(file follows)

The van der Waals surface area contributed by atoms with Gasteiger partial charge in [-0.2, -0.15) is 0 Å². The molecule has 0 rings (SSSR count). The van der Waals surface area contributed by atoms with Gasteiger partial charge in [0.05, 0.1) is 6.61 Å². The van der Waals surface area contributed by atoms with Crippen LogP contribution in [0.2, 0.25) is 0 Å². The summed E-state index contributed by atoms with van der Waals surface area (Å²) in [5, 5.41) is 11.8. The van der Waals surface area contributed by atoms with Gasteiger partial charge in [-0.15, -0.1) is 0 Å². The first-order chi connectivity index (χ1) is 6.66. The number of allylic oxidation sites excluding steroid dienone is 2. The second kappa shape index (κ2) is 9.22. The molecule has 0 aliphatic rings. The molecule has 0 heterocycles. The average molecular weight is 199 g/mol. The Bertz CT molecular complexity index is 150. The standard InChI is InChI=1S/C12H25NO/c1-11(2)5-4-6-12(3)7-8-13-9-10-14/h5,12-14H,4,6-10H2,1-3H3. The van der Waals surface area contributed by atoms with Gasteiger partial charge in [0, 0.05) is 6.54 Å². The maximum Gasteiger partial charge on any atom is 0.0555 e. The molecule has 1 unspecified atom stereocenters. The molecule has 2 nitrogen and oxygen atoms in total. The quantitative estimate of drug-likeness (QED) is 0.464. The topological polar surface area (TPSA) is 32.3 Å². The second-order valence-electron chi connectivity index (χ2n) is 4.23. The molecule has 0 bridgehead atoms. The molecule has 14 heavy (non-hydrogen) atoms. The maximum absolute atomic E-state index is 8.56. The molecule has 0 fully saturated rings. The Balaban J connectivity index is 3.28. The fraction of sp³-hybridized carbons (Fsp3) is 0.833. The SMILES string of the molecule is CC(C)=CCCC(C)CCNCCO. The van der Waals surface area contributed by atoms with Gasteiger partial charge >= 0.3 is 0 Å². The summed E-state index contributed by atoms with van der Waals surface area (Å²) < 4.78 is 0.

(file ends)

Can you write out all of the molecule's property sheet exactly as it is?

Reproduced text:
The van der Waals surface area contributed by atoms with Gasteiger partial charge in [-0.2, -0.15) is 0 Å². The molecule has 0 rings (SSSR count). The van der Waals surface area contributed by atoms with Gasteiger partial charge in [0.05, 0.1) is 6.61 Å². The van der Waals surface area contributed by atoms with Crippen LogP contribution in [0.2, 0.25) is 0 Å². The summed E-state index contributed by atoms with van der Waals surface area (Å²) in [5, 5.41) is 11.8. The van der Waals surface area contributed by atoms with Gasteiger partial charge in [-0.15, -0.1) is 0 Å². The first-order chi connectivity index (χ1) is 6.66. The number of allylic oxidation sites excluding steroid dienone is 2. The second kappa shape index (κ2) is 9.22. The molecule has 0 aliphatic rings. The molecule has 0 heterocycles. The average molecular weight is 199 g/mol. The Bertz CT molecular complexity index is 150. The standard InChI is InChI=1S/C12H25NO/c1-11(2)5-4-6-12(3)7-8-13-9-10-14/h5,12-14H,4,6-10H2,1-3H3. The van der Waals surface area contributed by atoms with Gasteiger partial charge in [0, 0.05) is 6.54 Å². The maximum Gasteiger partial charge on any atom is 0.0555 e. The molecule has 1 unspecified atom stereocenters. The molecule has 2 nitrogen and oxygen atoms in total. The quantitative estimate of drug-likeness (QED) is 0.464. The topological polar surface area (TPSA) is 32.3 Å². The second-order valence-electron chi connectivity index (χ2n) is 4.23. The molecule has 0 bridgehead atoms. The molecule has 14 heavy (non-hydrogen) atoms. The maximum absolute atomic E-state index is 8.56. The molecule has 0 fully saturated rings. The Balaban J connectivity index is 3.28. The fraction of sp³-hybridized carbons (Fsp3) is 0.833. The SMILES string of the molecule is CC(C)=CCCC(C)CCNCCO. The van der Waals surface area contributed by atoms with Gasteiger partial charge >= 0.3 is 0 Å². The summed E-state index contributed by atoms with van der Waals surface area (Å²) < 4.78 is 0.